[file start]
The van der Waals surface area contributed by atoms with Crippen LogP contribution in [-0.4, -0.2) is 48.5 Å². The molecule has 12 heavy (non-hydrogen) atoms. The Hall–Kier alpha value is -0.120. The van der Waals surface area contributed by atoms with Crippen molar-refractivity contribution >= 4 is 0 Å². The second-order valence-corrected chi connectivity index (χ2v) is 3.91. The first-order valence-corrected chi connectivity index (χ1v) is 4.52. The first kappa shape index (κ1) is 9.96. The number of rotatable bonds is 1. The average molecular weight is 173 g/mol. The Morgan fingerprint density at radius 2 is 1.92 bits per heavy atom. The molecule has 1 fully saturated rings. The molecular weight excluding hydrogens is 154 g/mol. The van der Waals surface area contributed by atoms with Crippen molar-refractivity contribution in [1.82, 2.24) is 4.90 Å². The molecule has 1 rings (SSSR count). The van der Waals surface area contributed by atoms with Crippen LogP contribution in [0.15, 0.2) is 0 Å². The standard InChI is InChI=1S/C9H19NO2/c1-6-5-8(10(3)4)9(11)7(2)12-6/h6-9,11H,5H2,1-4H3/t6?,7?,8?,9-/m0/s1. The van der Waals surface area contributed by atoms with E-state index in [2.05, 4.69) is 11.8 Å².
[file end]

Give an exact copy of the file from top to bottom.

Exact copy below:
The van der Waals surface area contributed by atoms with Crippen LogP contribution in [-0.4, -0.2) is 48.5 Å². The molecule has 12 heavy (non-hydrogen) atoms. The Hall–Kier alpha value is -0.120. The van der Waals surface area contributed by atoms with Crippen molar-refractivity contribution >= 4 is 0 Å². The second-order valence-corrected chi connectivity index (χ2v) is 3.91. The first-order valence-corrected chi connectivity index (χ1v) is 4.52. The first kappa shape index (κ1) is 9.96. The number of rotatable bonds is 1. The average molecular weight is 173 g/mol. The Morgan fingerprint density at radius 2 is 1.92 bits per heavy atom. The molecule has 1 fully saturated rings. The molecular weight excluding hydrogens is 154 g/mol. The van der Waals surface area contributed by atoms with Crippen molar-refractivity contribution in [1.82, 2.24) is 4.90 Å². The molecule has 1 rings (SSSR count). The van der Waals surface area contributed by atoms with Crippen LogP contribution in [0.15, 0.2) is 0 Å². The standard InChI is InChI=1S/C9H19NO2/c1-6-5-8(10(3)4)9(11)7(2)12-6/h6-9,11H,5H2,1-4H3/t6?,7?,8?,9-/m0/s1. The van der Waals surface area contributed by atoms with E-state index in [2.05, 4.69) is 11.8 Å².